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Judge dismisses parents’ lawsuit over limits to schools’ pandemic response

Lawsuit by parents, Concerned Coalition challenged constitutionality of measures that curbed pandemic restrictions in schools

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Eighth grade students and their teacher wear masks at Mount Jordan Middle School in Sandy on Jan. 10, 2022.

Eighth grade students and their teacher wear masks during their dual language class at Mount Jordan Middle School in Sandy on Jan. 10, 2022. A 3rd District Court judge has dismissed a lawsuit by parents that challenged the constitutionality of laws passed by the Utah Legislature and signed into law by Utah Gov. Spencer Cox that limit pandemic restrictions, like mask orders, which they claimed hinders Utah public schools’ ability to safely fulfill children’s right to a free public education.

Mengshin Lin, Deseret News

A 3rd District Court judge has dismissed a lawsuit by parents that challenged the constitutionality of laws passed by the Utah Legislature and signed into law by Utah Gov. Spencer Cox that limited pandemic restrictions such as mask orders, which they claimed hindered Utah public schools’ ability to safely fulfill children’s rights to a free public education.

Judge Vernice Trease, in an 18-page decision, ruled that the lawsuit had been rendered moot by subsequent events and because the plaintiffs had no standing.

The lawsuit, filed in August 2021, named Utah Gov. Spencer Cox, Utah Lt. Gov. Deidre Henderson, Utah Attorney General Sean Reyes and Salt Lake County as defendants. An amended complaint named only Cox and Salt Lake County.

The plaintiffs included parents whose children have disabilities or are otherwise at risk, along with the Concerned Coalition, which pressed for health practices such as masking to help ensure students’ safe return to in-person learning amid the COVID-19 pandemic.

The lawsuit argued that laws preventing local schools from adopting mask requirements violated the Utah Constitution, restricted access to a free, appropriate public education as guaranteed under Article X of the Utah Constitution, deprived students of due process and equal protection, and caused harm to vulnerable individuals and families.

With respect to claims against the county, Trease ruled that when the Salt Lake County Council voted to uphold a 2022 order that mandated masks in schools, it rendered the plaintiffs’ claims against the county moot.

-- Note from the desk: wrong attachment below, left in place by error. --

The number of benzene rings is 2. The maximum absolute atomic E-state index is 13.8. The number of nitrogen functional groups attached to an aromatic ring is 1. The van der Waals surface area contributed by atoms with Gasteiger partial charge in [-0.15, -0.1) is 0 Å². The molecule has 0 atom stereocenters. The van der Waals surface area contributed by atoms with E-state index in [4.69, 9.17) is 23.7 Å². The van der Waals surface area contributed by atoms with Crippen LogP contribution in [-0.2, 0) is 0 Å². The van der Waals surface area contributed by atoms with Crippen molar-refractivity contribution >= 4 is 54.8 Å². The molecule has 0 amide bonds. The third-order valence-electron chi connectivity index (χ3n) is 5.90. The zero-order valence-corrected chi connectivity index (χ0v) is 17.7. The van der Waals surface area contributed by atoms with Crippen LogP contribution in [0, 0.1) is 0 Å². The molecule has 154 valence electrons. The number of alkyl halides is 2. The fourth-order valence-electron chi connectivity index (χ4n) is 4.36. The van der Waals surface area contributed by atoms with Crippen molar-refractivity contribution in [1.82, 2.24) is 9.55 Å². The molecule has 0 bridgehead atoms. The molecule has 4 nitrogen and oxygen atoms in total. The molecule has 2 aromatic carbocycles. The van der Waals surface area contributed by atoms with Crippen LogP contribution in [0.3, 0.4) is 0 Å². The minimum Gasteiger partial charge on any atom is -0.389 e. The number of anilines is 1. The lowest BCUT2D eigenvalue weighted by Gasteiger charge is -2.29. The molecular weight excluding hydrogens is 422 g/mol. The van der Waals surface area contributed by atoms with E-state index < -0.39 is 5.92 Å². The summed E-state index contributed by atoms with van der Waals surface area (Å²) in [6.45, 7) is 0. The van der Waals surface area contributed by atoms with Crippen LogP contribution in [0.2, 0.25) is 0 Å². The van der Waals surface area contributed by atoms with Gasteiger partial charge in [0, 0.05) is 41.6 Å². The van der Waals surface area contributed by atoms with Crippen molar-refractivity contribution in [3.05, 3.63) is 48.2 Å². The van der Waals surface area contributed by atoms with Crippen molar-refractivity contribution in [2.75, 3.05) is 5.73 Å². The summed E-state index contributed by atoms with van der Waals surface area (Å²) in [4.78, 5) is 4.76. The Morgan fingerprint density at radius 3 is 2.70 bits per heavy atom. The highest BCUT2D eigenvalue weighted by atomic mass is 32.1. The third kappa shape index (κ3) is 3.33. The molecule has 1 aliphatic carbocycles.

“Indeed, plaintiffs subsequently stated that they were withdrawing their claims against the county. The county also established that plaintiffs’ claims against the county are moot because the requested relief was not available and would not affect plaintiffs’ rights or redress their injuries,” Trease wrote.

When the plaintiffs clarified they were only seeking to have statutes declared unconstitutional, “that showed the plaintiffs are not actually seeking relief from the county,” the ruling states.

As for Cox, the judge ruled that the plaintiffs’ claims were “largely rendered moot by the 2022 order and when plaintiffs clarified that they were seeking a remedy that would not redress their injuries or otherwise affect plaintiffs’ rights.”

The judge’s ruling states that COVID-19 is a serious, highly transmissible virus “that has significantly impacted our lives as various protective measures have been implemented and removed. The parties do not dispute that universal masking is an effective way to reduce the spread of COVID-19. Plaintiffs claim that when the Legislature and the council terminated the existing mask mandate in schools in the county, that prevented plaintiffs from attending school in person. They brought this action to remedy the situation. However, plaintiffs’ claims must be dismissed because their claims have been rendered moot by subsequent events and because plaintiffs lack standing.”

One of the Utah Legislature’s first actions during its 2022 general session was to pass legislation that clamped down on local COVID-19 orders in Salt Lake and Summit counties. However, neither lawmakers nor the Utah Legislature were defendants in the lawsuit and Trease’s ruling does not address those events.

Responding to the ruling, the Concerned Coalition expressed disappointment in Trease’s decision.

“We remain confident in the merits of our position and will continue to explore all legal avenues. Our legal action is vital in checking the overreach of elected leaders and restoring the appropriate powers of local public health and educational institutions. Despite the current lull in Utah COVID-19 infections, we firmly believe state and local government leaders violated the state constitution and placed vulnerable children in protected classes at unnecessary risk at times where unprecedented public health risk was present in our communities.

“This ruling is especially concerning against a backdrop where mitigation efforts have been dismantled in Utah and across the country, leaving vulnerable populations at risk. Without a check on legislative overreach, local authorities will be unable to adequately respond to future public health emergencies,” the group’s statement said.